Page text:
A blood clot is a clump of blood that is in a gelatinous, solid state. Deep vein thrombosis (DVT) is a serious condition that occurs when a blood clot forms in a vein located deep inside your body. Deep vein blood clots typically form in your thigh or lower leg, but they can also develop in other areas of your body.
According to the National Heart, Lung, and Blood Institute, symptoms of DVT only occur in about half of the people who have this condition. Common symptoms include:
- swelling in your foot, ankle, or leg, usually on one side
- cramping pain in your affected leg that usually begins in your calf
- severe, unexplained pain in your foot and ankle
- an area of skin that feels warmer than the skin on the surrounding areas
- skin over the affected area turning pale or a reddish or bluish color
DVT occurs most commonly in people who are over 50 years in age. Certain conditions that alter how your blood moves through your veins can raise your risk of developing clots. These include:
- being overweight, which puts more pressure on the veins in your legs and pelvis
- having a family history of DVT
- having a catheter placed in a vein
- staying seated for a long time while you’re in a car or on a plane, especially if you already have at least one other risk factor
To better control and treat DVT, your doctor may prescribe medication and suggest daily routines to decrease your risk. DVT treatments focus on keeping the clot from growing. Your doctor might prescribe medications that thin your blood, making it harder for blood clots to appear. Another treatment method is wearing compression stockings that prevent swelling and lower your chance of developing clots.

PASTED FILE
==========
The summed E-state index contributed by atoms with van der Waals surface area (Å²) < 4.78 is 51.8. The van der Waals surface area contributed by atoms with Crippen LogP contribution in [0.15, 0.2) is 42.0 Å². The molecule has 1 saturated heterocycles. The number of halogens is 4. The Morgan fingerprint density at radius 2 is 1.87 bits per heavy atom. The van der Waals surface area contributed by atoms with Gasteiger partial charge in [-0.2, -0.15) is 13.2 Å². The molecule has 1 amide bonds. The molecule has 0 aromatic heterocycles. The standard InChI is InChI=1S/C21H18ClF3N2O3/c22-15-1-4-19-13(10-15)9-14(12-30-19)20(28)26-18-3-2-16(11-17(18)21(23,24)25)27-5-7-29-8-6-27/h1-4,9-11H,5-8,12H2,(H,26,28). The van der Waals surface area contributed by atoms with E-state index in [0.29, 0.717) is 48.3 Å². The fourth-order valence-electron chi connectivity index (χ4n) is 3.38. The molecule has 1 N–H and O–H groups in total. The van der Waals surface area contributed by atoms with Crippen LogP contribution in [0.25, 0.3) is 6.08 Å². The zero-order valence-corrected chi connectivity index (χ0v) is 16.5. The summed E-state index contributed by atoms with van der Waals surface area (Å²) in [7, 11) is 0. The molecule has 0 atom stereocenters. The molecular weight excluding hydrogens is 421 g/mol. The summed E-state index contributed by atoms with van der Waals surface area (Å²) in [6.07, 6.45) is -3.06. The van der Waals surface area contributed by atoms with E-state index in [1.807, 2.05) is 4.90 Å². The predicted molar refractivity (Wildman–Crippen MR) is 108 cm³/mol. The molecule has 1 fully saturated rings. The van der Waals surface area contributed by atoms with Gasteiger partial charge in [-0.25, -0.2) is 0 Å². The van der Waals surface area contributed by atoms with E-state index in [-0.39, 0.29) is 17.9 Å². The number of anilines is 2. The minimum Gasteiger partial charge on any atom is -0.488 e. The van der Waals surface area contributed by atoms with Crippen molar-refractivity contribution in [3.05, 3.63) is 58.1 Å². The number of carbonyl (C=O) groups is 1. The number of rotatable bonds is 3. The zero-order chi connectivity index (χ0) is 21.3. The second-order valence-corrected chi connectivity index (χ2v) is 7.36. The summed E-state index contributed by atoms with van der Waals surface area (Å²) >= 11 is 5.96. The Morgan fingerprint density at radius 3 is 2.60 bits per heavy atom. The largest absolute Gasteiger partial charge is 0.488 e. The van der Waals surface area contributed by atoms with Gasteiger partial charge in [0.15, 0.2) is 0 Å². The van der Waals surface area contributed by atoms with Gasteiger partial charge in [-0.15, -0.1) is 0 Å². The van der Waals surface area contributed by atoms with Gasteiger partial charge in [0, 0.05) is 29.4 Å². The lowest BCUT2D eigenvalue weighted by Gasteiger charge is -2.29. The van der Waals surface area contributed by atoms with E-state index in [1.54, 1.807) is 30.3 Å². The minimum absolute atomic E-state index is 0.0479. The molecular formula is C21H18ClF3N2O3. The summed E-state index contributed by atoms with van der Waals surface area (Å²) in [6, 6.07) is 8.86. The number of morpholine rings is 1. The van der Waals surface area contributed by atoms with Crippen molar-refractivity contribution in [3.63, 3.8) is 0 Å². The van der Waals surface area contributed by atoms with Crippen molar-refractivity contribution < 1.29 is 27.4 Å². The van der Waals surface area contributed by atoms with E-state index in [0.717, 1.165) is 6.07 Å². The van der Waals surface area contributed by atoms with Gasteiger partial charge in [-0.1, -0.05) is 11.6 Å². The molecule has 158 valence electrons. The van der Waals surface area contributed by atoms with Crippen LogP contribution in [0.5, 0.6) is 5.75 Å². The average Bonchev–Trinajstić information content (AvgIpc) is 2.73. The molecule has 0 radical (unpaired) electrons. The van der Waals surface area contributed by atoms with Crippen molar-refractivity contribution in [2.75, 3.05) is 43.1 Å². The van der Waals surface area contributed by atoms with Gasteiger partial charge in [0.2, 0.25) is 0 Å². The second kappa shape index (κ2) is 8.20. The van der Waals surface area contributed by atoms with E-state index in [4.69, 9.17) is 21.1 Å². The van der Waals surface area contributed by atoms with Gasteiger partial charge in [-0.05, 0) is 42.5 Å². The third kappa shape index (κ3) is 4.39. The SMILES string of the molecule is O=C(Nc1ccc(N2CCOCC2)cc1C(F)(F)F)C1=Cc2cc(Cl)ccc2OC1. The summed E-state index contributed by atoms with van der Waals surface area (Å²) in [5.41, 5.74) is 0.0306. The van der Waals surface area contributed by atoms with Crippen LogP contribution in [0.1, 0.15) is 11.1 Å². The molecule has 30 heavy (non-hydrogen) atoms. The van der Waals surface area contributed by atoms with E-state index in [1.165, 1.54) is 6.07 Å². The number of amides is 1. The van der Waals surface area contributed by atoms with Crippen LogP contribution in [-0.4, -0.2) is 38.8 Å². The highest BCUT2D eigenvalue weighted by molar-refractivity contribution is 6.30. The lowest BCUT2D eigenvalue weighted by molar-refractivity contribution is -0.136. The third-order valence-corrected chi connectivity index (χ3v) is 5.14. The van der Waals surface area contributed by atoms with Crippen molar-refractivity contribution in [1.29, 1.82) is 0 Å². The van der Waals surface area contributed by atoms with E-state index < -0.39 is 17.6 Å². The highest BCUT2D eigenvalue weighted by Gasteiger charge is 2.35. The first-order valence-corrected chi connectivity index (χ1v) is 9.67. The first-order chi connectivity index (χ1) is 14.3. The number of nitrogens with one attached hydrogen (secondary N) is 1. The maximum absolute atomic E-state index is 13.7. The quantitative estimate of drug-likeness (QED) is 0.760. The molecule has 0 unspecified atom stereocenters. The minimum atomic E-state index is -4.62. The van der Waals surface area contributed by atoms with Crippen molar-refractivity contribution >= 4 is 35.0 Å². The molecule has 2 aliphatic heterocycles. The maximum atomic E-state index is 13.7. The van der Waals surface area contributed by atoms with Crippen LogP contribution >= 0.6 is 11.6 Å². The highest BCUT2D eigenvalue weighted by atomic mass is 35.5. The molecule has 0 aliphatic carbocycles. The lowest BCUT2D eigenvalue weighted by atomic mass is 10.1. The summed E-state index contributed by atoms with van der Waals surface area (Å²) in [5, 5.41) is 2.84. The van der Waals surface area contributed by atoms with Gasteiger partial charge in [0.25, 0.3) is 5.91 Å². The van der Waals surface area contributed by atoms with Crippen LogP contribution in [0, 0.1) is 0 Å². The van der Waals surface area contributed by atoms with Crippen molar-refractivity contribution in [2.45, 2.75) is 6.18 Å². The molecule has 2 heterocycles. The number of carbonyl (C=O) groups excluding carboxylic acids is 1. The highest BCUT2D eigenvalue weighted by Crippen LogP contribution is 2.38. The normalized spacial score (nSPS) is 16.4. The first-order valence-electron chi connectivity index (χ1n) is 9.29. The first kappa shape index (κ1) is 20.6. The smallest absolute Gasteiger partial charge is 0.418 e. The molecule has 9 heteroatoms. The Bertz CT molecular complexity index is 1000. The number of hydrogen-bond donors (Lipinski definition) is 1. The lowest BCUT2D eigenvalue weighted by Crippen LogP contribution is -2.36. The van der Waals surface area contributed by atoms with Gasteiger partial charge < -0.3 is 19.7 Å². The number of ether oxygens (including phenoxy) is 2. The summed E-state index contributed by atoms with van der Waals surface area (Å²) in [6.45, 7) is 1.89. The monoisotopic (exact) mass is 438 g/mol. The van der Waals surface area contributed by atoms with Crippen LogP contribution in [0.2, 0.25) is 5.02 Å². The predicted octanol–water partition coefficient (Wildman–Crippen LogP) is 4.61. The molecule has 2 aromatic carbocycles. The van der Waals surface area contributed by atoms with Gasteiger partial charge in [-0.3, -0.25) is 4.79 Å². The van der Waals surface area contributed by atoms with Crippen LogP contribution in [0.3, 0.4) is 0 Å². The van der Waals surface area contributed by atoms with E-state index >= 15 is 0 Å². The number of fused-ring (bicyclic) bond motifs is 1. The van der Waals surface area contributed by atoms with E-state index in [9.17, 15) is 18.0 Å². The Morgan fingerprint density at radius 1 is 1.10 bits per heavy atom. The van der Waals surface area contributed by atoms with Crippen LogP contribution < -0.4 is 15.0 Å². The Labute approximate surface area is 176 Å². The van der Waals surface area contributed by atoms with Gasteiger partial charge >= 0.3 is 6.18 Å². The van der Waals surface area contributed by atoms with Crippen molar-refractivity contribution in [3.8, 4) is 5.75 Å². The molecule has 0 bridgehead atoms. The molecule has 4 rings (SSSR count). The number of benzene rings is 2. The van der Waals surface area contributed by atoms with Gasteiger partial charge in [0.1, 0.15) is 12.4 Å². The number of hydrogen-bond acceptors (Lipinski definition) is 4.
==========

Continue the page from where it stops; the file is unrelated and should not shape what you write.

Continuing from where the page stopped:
You can lower your risk of having DVT by making a few lifestyle changes. These include keeping your blood pressure under control, giving up smoking, and losing weight if you’re overweight. Moving your legs around when you’ve been sitting for a while also helping to keep your blood flowing. Walking around after being on bed rest can prevent clots from forming. Take any blood thinners your doctor prescribes if you’re having surgery, as this can lower your chance of developing clots afterward.
All content of this newsletter is intended for general information purposes only and is not intended or implied to be a substitute for professional medical advice, diagnosis or treatment. Please consult a medical professional before adopting any of the suggestions on this page. You must never disregard professional medical advice or delay seeking medical treatment based upon any content of this newsletter. PROMPTLY CONSULT YOUR PHYSICIAN OR CALL 911 IF YOU BELIEVE YOU HAVE A MEDICAL EMERGENCY.